360iDev 2015 Conference Highlights
- The State of Independent iOS Developers
- Keynote: Still Here – Josh Michaels
- What’s In It For Us After the Indiepocalipse – Marin Todorov
- Succeeding Slowly: A Practical Guide To Going Indie – Charles Perry
- Swift and Functional Programming
- Switching Your Brain to Swift – Greg Heo
- Bringing Swift into your Objective-C Projects – René Cacheaux
- Bridging the Gap: Functional Programming in Objective C & Swift – Chris Woodward
- Auto Layout and Adaptive Layout Talks
- Universal Layout Workshop – Sam Davies
- Solving Auto Layout Problems – Jack Cox
- Mastering Auto Layout – Justin Williams
- Fun & Games
- Stump Jr 360: Not Dead Yet – Hosted by Tom Harrington
- Game Dev Jam – hosted by Tom Ortega
- Other Interesting Talks
- Apple Pay What Happens When You Tap – Stephan Huda
- Localization Explained – Ellen Shapiro
- Super Computing for iOS and Macs With Metal – Jeff Biggus
- Where to Go From Here?
Swift and Functional Programming
Switching Your Brain to Swift – Greg Heo
raywenderlich.com team member Greg Heo presented one of the most popular talks to a standing-room only crowd. Was it about striking it rich on the app store, or how to run a mobile iOS consulting firm from a beach in Bora Bora? Nope – it was about making the switch to developing in Swift and covered the differences between Swift and Objective-C.
Greg started the talk by polling the audience and found the vast majority had not written more than one hundred lines of Swift code. Drawing on analogies from Objective-C and C++, Greg attempted to lift the veil on Swift. He patiently explained the aspects of types and type safety by exploring how Optional types play an important role, and used the analogy of unwrapping or unboxing to reveal a puppy. The point, he says, is an Optional is more like the box than the puppy, which the box may or may not contain.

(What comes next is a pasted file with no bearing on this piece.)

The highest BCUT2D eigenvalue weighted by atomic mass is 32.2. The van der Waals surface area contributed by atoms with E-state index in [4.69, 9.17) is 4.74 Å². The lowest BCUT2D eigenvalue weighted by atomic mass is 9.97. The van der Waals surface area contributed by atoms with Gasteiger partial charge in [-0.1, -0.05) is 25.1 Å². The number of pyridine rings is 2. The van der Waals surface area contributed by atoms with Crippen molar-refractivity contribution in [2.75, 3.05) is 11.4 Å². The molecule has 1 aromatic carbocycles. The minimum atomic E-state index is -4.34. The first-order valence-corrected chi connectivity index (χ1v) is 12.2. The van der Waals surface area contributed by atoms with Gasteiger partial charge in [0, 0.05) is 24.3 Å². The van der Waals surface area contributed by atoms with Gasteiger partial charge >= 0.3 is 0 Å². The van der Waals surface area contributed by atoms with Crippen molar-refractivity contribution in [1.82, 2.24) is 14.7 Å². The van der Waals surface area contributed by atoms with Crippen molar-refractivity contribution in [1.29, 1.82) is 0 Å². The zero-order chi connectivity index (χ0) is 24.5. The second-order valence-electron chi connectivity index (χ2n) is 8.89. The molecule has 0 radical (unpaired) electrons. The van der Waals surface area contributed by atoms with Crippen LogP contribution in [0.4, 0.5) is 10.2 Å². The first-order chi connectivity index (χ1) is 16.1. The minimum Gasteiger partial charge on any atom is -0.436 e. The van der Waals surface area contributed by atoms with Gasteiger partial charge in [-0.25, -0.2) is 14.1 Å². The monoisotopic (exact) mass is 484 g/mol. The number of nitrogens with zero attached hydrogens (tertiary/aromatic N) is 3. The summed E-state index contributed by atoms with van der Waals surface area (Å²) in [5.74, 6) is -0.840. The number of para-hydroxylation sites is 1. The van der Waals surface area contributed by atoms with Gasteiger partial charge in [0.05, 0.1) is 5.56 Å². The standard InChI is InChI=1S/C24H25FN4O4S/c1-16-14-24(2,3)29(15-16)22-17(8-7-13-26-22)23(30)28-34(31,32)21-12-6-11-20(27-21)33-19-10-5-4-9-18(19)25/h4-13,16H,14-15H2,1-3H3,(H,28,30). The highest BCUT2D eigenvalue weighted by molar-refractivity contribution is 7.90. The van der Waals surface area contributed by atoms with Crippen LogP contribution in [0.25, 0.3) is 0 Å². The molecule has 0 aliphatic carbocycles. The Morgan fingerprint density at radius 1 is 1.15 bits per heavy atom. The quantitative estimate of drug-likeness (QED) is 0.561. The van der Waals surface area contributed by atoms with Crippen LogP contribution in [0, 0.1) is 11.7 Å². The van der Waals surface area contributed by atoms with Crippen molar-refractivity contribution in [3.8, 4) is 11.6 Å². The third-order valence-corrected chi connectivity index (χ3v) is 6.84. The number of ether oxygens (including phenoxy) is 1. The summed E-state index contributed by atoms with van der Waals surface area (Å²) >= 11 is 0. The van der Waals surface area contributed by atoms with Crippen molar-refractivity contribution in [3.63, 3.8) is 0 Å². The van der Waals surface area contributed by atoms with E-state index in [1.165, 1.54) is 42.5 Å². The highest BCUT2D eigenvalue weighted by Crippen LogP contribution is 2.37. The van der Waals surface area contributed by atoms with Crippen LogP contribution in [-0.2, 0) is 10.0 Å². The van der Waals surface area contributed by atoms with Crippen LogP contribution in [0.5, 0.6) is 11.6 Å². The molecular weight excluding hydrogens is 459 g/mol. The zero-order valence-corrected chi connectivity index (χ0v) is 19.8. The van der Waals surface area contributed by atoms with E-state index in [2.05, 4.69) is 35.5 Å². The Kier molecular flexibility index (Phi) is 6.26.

He went on to demonstrate how Swift and Objective-C can work together and demonstrated some of the ways that Swift works with Objective-C. He also covered some of the newer features of Objective-C that work with Swift. The talk helped clarify where the limits of Objective-C lie.
Bringing Swift into your Objective-C Projects – René Cacheaux
raywenderlich.com team member Rene Cacheaux’s talk was based on the experiences of his development team as they transitioned a large project from Objective-C to Swift. He began by stating he doesn’t dislike Objective-C, but because Apple went all in he’s since adopted the language. Swift is more concise and makes for safer, less crash-prone projects.
Using the Lord of the Rings as a metaphor, he tells of his fellowship’s journey. The poor framework support was the Mines of Moria, the project scheme bugs the Black Gates of Mordor. Gollum was the enterprise coding troubles that chased them on their journey and shipping an all-Swift app was analogous to destroying the Ring at Mount Doom.
The benefits of Swift are found in working with one file, without the need for .h or .m files or extensions. The downsides are that Swift doesn’t support macros and there was initial incompatibility with third-party libraries. The massive changes between Swift 1.0 and 1.2 posed many challenges, as did the limited ability to port Swift elements back to Objective-C.
Réné said his team decided to approach the project in a vertical fashion: